Bouts of breathlessness during a walk, a nagging cough that won't go away--what can start as minor annoyances can turn into a life-altering condition for people with chronic obstructive pulmonary disease (COPD). We interviewed Ricardo Gomez, MD, a board-certified pulmonologist at St. Mary High Desert Medical Group, who explains what you should know about the disease that affects an estimated 24 million Americans and is the third-leading cause of death in this country, according to the American Lung Association.
Q. What is COPD?
A. This term refers to progressive lung diseases, most commonly emphysema and chronic bronchitis. The lungs and airways become damaged or inflamed, and the end result is increased difficulty in breathing--and with COPD, that difficulty only gets worse as the disease advances. COPD is different from asthma--while some people who have asthma can also have COPD and there are similar symptoms, the two conditions can have different root causes and treatment plans. Triggers for the two conditions are different as well: for asthma, it's allergens and exercise, while for COPD it's respiratory infections and cigarette smoke. Finally, asthma generally first appears in childhood, while COPD is diagnosed in middle age.
Q. What causes COPD?
A. The great majority of COPD patients--about 90 percent--have a history of smoking. COPD can also be caused by long-term exposure to chemicals and dust, usually in the workplace, as well as secondhand smoke. A smaller number of COPD patients have a genetic disposition to the disease.
Q. What are the symptoms?
A. The main COPD symptom is trouble breathing, which includes wheezing, shortness of breath or a constricting feeling in the chest. A lasting cough with phlegm is another sign; COPD sufferers may feel lethargic, lose weight or be prone to respiratory infections.
Q. What do I do if I think I have COPD?
A. Because the symptoms appear after the disease has already started progressing, a doctor's visit should be scheduled as soon as possible. Also, anyone with a history of smoking, heavy exposure to pollutants, or a family history of COPD should visit their doctor to be tested. The earlier the disease is caught, the more effective symptom control and lung function preservation can be.
Q. How does a doctor diagnose COPD?
A. The doctor should take a complete patient health history to see if there are any of the common risk factors for COPD. The doctor can also perform a breathing test called spirometry or pulmonary function testing to diagnose COPD; a CT scan of the lungs or a chest x-ray may also be done. These tests can also help determine if asthma is a possibility.
Q. How does COPD affect the body?
A. If left untreated, the breathing problems can hamper any aspect of daily life that requires exertion, from exercising to household chores to running errands. In addition, patients with COPD can find themselves at increased risk for heart issues, high blood pressure and respiratory infections, among other health problems. COPD can also affect a patient's emotional health, with possible feelings of depression as the complications of the disease affect normal life.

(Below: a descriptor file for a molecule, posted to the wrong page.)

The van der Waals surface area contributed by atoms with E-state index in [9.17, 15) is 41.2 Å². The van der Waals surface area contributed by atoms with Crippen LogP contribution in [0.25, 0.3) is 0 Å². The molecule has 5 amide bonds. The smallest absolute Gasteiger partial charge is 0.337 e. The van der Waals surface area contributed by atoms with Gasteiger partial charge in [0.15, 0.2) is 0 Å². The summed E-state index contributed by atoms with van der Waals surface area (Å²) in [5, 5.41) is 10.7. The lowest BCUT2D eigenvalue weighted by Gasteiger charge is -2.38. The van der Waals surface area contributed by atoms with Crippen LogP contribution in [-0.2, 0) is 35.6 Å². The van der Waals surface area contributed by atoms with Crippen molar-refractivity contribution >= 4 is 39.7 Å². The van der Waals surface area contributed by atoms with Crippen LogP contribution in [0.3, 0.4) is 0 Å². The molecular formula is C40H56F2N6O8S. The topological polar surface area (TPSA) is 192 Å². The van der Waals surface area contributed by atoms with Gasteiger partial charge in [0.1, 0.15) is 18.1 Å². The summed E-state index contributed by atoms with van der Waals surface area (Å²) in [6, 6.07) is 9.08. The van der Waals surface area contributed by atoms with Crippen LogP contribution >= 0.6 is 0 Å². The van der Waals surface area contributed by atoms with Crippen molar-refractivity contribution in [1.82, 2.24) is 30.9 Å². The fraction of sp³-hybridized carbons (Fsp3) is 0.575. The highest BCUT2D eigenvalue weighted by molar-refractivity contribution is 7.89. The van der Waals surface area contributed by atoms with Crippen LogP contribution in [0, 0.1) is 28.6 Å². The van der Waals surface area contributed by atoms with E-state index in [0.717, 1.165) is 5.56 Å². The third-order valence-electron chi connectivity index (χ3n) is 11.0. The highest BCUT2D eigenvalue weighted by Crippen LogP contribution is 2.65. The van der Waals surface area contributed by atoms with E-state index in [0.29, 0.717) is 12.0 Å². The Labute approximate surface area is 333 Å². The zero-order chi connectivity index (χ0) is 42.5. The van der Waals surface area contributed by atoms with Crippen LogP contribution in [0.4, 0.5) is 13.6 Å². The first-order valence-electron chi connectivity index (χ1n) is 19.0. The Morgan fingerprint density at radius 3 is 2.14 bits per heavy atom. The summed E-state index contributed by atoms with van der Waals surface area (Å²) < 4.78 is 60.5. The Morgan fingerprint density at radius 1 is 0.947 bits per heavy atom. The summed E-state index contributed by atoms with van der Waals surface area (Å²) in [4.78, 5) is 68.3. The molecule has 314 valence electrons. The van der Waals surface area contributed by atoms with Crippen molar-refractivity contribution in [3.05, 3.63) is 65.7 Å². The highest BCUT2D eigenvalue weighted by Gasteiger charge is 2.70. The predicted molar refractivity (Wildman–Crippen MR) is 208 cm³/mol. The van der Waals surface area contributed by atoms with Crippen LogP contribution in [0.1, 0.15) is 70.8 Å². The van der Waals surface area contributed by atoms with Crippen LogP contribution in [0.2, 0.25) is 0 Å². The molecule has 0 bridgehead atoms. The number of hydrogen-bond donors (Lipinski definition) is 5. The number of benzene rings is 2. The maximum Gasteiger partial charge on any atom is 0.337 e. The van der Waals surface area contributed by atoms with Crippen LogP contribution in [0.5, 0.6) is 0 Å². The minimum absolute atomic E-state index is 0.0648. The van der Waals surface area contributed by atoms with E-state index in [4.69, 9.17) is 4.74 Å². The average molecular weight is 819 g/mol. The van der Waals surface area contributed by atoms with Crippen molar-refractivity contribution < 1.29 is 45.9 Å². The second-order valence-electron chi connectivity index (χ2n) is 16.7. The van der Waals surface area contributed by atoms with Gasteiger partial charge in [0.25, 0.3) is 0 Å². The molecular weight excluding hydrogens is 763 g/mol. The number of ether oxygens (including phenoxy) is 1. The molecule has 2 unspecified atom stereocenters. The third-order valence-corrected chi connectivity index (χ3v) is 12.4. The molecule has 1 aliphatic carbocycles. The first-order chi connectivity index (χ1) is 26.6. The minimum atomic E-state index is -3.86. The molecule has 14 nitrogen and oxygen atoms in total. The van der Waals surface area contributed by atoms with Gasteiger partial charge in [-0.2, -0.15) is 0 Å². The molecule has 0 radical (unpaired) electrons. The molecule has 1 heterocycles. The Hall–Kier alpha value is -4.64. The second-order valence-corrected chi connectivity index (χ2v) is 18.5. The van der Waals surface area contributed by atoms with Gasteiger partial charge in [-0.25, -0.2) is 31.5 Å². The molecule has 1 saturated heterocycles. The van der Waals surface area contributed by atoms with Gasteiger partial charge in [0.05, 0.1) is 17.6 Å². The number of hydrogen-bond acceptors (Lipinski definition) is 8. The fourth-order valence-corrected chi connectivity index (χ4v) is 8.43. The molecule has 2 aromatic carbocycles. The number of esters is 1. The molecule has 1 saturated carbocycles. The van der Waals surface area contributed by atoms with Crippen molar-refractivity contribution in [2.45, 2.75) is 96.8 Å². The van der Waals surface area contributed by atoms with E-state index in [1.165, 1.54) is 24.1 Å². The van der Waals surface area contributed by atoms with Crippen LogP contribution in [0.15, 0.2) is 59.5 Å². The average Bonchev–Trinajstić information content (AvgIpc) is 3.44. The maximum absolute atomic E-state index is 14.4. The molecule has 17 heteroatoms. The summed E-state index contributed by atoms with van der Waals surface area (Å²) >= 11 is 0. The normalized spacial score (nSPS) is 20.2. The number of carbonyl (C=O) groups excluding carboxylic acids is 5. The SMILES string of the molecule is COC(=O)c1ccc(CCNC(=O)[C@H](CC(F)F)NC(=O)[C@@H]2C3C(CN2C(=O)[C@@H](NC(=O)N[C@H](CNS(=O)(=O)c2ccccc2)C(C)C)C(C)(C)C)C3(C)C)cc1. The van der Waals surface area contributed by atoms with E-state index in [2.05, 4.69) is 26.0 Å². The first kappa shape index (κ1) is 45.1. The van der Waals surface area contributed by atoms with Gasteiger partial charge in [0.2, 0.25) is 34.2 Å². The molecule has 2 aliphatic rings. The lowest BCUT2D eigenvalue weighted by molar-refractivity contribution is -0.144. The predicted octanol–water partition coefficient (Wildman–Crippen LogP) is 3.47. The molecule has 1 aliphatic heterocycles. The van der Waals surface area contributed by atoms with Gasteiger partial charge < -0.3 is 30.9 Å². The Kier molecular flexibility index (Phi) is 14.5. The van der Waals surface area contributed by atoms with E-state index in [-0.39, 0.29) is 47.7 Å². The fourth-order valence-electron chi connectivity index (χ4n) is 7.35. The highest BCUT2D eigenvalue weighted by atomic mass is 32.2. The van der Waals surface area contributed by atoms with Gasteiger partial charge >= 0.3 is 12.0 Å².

Q. Is COPD curable?
A. There is no cure for COPD at this time. Unlike asthma, where full lung function can be restored, COPD means a progressive decline. However, there are several medication options that can make living with the disease manageable.
Q. What are those treatment options?
A. Treatment plans are tailored to each patient. They can include:
- Medication. There are long-term, controller medications, as well as short-term ones, such as rescue inhalers, designed for use during intense episodes of breathlessness. Medications can include bronchodilators, which keep the lungs' airways open by relaxing the surrounding muscles, and corticosteroids, which reduce inflammation. Medication can be taken via pill, inhaler or nebulizer, which turns liquid medicine into a mist that can be breathed in.
- Oxygen therapy. A doctor may prescribe supplementary oxygen--the equipment and dosage instructions will vary, depending on the patient's condition and lifestyle. There are oxygen systems that can be used at home as well as portable equipment.
- Breathing techniques. The two most common ones involve belly breathing, which uses the diaphragm to support the lungs in their work, and pursed-lips breathing, which slows down the breath pattern and can help open up the airways. The doctor should give specific instructions for both methods to make sure the patient does them correctly.
- Pulmonary rehabilitation. In this treatment plan, patients receive guidance on exercise, nutrition and COPD management, among other topics, from a team of specialists. Support groups can also be a key component of pulmonary rehabilitation.
- Good hygiene. Because COPD sufferers are more vulnerable to respiratory infection, a cold or flu can result in what's called acute exacerbation--COPD symptoms get worse, and can be accompanied by fever, swollen feet and ankles or tiredness. To avoid a potential hospital stay, COPD patients should wash their hands with soap and hot water, and avoid close contact with people who are sick.
Q. Can people with COPD still live a full life?
A. Yes, if it's diagnosed earlier rather than later, and if the treatment plan is followed as instructed. So it's important to know the symptoms, or be proactive in getting tested for COPD if a risk factor is present. And of course, one of the best ways to avoid getting COPD altogether is to abstain from or stop smoking. A doctor can help recommended a smoking-cessation program for people who have trouble quitting.
This information is not intended as a substitute for professional medical care. Always follow your health care professional's instructions.